2:15pm to 6:00pm
Swiss pairings over 4 rounds with 15 minutes per player and a 30 second increment per move.
Shogi is also known as Japanese chess or the Generals’ Game, is a two-player strategy board game in the same family as Western (international) chess, chaturanga, makruk, shatranj and xiangqi, and is the most popular of a family of chess variants native to Japan. Shōgi means general’s board game.
Shogi is similar to chess but has a much larger game tree complexity because of the use of drops. The opening consists of arranging one’s defenses and positioning for attack, the mid game consists of attempting to break through the opposing defenses while maintaining one’s own, and the end game starts when one side’s defenses have been compromised.
7pm to 10:30pm
Tetris Battle (1v1 Nintendo Wii Party Deluxe in Battle Mode). Swiss pairings over 6 rounds; each round is best of 3 games.
Tetris is a tile-matching puzzle video game originally designed and programmed by Alexey Pajitnov in the Soviet Union. It was released on June 6, 1984, while he was working for the Dorodnicyn Computing Centre of the Academy of Science of the USSR in Moscow. He derived its name from the Greek numerical prefix tetra- (each of the game’s pieces contains four segments) and tennis, Pajitnov’s favorite sport.
7pm to 10:30pm
When playing the game of Pineapple Poker, the dealer will give each player three cards, instead of the usual two. Once the cards are dealt, the bets can then be placed. After the bets come the flop, which uses all three cards, similar to Hold’em. Another betting round takes place, after which each poker player must get rid of one of their three cards, leaving two cards in their hand. Pineapple Poker is played using the traditional rules of Hold’em, with the difference being that the extra, or third card, is discarded. The timing of the discard is different in Pineapple Poker as well. Note that this event qualifies toward the Amateur Poker World Championship.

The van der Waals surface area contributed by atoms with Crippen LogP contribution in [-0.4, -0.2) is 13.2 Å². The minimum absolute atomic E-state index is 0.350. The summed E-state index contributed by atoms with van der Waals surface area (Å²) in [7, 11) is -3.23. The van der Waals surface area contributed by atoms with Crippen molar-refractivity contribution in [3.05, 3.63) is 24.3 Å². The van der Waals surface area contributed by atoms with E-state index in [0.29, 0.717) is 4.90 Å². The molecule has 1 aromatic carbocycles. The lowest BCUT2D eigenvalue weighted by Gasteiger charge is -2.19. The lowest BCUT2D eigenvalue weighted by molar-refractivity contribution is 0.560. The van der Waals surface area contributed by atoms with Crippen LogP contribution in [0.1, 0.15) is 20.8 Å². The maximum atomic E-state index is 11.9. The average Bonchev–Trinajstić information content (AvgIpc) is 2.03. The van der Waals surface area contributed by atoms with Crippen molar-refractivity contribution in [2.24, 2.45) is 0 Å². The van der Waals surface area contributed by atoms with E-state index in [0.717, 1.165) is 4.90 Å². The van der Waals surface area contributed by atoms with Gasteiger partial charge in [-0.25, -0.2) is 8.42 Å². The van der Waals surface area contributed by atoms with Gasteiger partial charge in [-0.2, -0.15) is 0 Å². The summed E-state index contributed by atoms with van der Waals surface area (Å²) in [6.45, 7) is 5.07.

Race for the Galaxy
7pm to 10:30pm
£10, 3 rounds of 60 minutes
In the card game Race for the Galaxy, players build galactic civilizations by playing game cards in front of them that represent worlds or technical and social developments. Some worlds allow players to produce goods, which can be consumed later to gain either card draws or victory points when the appropriate technologies are available to them. These are mainly provided by the developments and worlds that are not able to produce, but the fancier production worlds also give these bonuses.
At the beginning of each round, players each select, secretly and simultaneously, one of the seven roles which correspond to the phases in which the round progresses. By selecting a role, players activate that phase for this round, giving each player the opportunity to perform that phase’s action. For example, if one player chooses the settle role, each player has the opportunity to settle one of the planets from their hand. The player who has chosen the role, however, gets a bonus that applies only to him. But bonuses may also be acquired through developments, so one must be aware when another player also takes advantage of his choice of role.